Du gefällst mir literally means “you are great to me” but can be translated to “I like you”. It is different from Ich mag dich though and expresses a romantic or physical attraction to the other person. 

Ich steh’ auf dich

You can’t get much more straightforward than Ich steh’ auf dich . It means “I’m into you” and is definitely used in a romantic and/or sexual way. It is also an informal expression that is most often used by young people. 

Ich hab dich lieb

Ich hab dich lieb can be seen as the diminutive of Ich liebe dich “I love you”, which is reserved for significant others. Ich hab dich lieb also means “I love you” in German but is most often used between children and their parents. You can also say it to close friends and to someone who you are involved with when you’re not ready for the big Ich liebe dich yet. 

Ich hab dich ganz arg lieb

Ich hab dich ganz arg lieb is slightly stronger than Ich hab dich lieb. Ganz arg means “very much”. This too is a colloquial expression, parents will say it frequently to their children. 

Ich hab dich ganz doll lieb

Ganz doll is similar to ganz arg and also means very much. Careful, doll is not the same as toll “great” and shouldn’t be confused. 

Ich habe Gefühle für dich 

More mature than Ich steh’ auf dich, Ich habe Gefühle für dich means “I have feelings for you”. It is implied that those feelings are romantic in nature. This is the perfect wording for when you aren’t sure if your feelings are reciprocated yet. 

Ich bin in dich verliebt

Ich bin in dich verliebt means “I am in love with you”. There is little ambivalence in this expression. It expresses stronger love than Ich hab dich lieb but doesn’t quite reach the level of Ich liebe dich yet.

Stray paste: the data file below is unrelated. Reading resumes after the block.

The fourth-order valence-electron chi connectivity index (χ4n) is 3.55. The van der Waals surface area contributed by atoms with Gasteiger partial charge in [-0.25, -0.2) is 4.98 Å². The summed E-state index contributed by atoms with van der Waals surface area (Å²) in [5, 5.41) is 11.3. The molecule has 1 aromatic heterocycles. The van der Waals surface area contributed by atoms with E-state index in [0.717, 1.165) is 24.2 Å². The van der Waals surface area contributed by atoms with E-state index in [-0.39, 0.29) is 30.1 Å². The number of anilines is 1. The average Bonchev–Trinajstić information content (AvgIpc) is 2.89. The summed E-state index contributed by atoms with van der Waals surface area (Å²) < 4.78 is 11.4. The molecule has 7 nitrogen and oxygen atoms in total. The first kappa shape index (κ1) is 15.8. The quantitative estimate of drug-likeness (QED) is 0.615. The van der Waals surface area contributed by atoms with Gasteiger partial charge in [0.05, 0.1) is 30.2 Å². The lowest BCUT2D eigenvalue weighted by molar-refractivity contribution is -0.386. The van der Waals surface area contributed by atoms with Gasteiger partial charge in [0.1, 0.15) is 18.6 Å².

If you want to emphasize that you are falling in love with the person right now you can also say Ich verliebe mich gerade in dich. Gerade means “right now”. If you have already fallen in love with the person you can opt for Ich habe mich in dich verliebt. Either version will probably get your point across. 

Ich bin bis über beide Ohren verliebt

Ich bin bis über beide Ohren verliebt can be roughly translated to “I am head over heels in love with you”. It is quite a strong statement, and people will often use this statement to tease their friends who are in love and have “hearts for eyes”. Thomas ist bis über beide Ohren verliebt in Susanne “Thomas is head over heels in love with Susanne”. 

Du bist mein Ein und Alles

“You are my one and only” or “You are my everything”. Those are roughly the translations for Du bist mein Ein und Alles . You wouldn’t say this if you weren’t in, or aiming for, a very serious relationship with someone. 

Du hast mein Herz erobert

Du hast mein Herz erobert means “you have conquered my heart”. It expresses deep feelings and is almost on par with Ich liebe dich. Germans aren’t a fan of big, public gestures, but small and consistent efforts will melt anybody’s heart. 

Du hast mein Herz gestohlen

Du hast mein Herz gestohlen means “you have stolen my heart” and has a more negative connotation than the other expressions. It could express a situation of unreciprocated love and doesn’t paint the picture of a happy ending.